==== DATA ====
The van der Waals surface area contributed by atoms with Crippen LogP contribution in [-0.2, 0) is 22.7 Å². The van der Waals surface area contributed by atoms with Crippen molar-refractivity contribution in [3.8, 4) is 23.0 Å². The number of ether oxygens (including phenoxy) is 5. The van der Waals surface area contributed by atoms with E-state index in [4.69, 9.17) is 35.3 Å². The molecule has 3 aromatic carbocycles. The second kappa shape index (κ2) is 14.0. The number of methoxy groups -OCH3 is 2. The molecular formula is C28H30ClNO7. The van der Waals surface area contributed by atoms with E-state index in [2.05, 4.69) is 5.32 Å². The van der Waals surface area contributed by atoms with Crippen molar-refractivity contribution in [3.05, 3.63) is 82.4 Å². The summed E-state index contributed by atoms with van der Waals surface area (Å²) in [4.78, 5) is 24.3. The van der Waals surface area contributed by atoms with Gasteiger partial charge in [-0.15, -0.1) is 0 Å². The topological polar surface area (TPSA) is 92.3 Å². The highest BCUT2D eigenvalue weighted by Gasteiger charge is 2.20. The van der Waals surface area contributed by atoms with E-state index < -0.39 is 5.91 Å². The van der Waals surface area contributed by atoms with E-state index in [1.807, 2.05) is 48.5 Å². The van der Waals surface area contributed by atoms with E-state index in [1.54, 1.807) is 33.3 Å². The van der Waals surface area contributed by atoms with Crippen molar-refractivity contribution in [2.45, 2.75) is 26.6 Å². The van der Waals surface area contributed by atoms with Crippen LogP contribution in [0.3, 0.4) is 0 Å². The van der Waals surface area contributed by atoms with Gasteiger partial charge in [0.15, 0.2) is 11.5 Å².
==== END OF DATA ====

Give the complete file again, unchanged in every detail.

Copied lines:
The van der Waals surface area contributed by atoms with Crippen LogP contribution in [-0.2, 0) is 22.7 Å². The van der Waals surface area contributed by atoms with Crippen molar-refractivity contribution in [3.8, 4) is 23.0 Å². The number of ether oxygens (including phenoxy) is 5. The van der Waals surface area contributed by atoms with E-state index in [4.69, 9.17) is 35.3 Å². The molecule has 3 aromatic carbocycles. The second kappa shape index (κ2) is 14.0. The number of methoxy groups -OCH3 is 2. The molecular formula is C28H30ClNO7. The van der Waals surface area contributed by atoms with E-state index in [2.05, 4.69) is 5.32 Å². The van der Waals surface area contributed by atoms with Crippen molar-refractivity contribution in [3.05, 3.63) is 82.4 Å². The summed E-state index contributed by atoms with van der Waals surface area (Å²) in [4.78, 5) is 24.3. The van der Waals surface area contributed by atoms with Gasteiger partial charge in [-0.15, -0.1) is 0 Å². The topological polar surface area (TPSA) is 92.3 Å². The highest BCUT2D eigenvalue weighted by Gasteiger charge is 2.20. The van der Waals surface area contributed by atoms with E-state index < -0.39 is 5.91 Å². The van der Waals surface area contributed by atoms with E-state index in [1.807, 2.05) is 48.5 Å². The van der Waals surface area contributed by atoms with E-state index in [1.54, 1.807) is 33.3 Å². The van der Waals surface area contributed by atoms with Crippen molar-refractivity contribution in [2.45, 2.75) is 26.6 Å². The van der Waals surface area contributed by atoms with Crippen LogP contribution in [0.3, 0.4) is 0 Å². The van der Waals surface area contributed by atoms with Gasteiger partial charge in [0.15, 0.2) is 11.5 Å².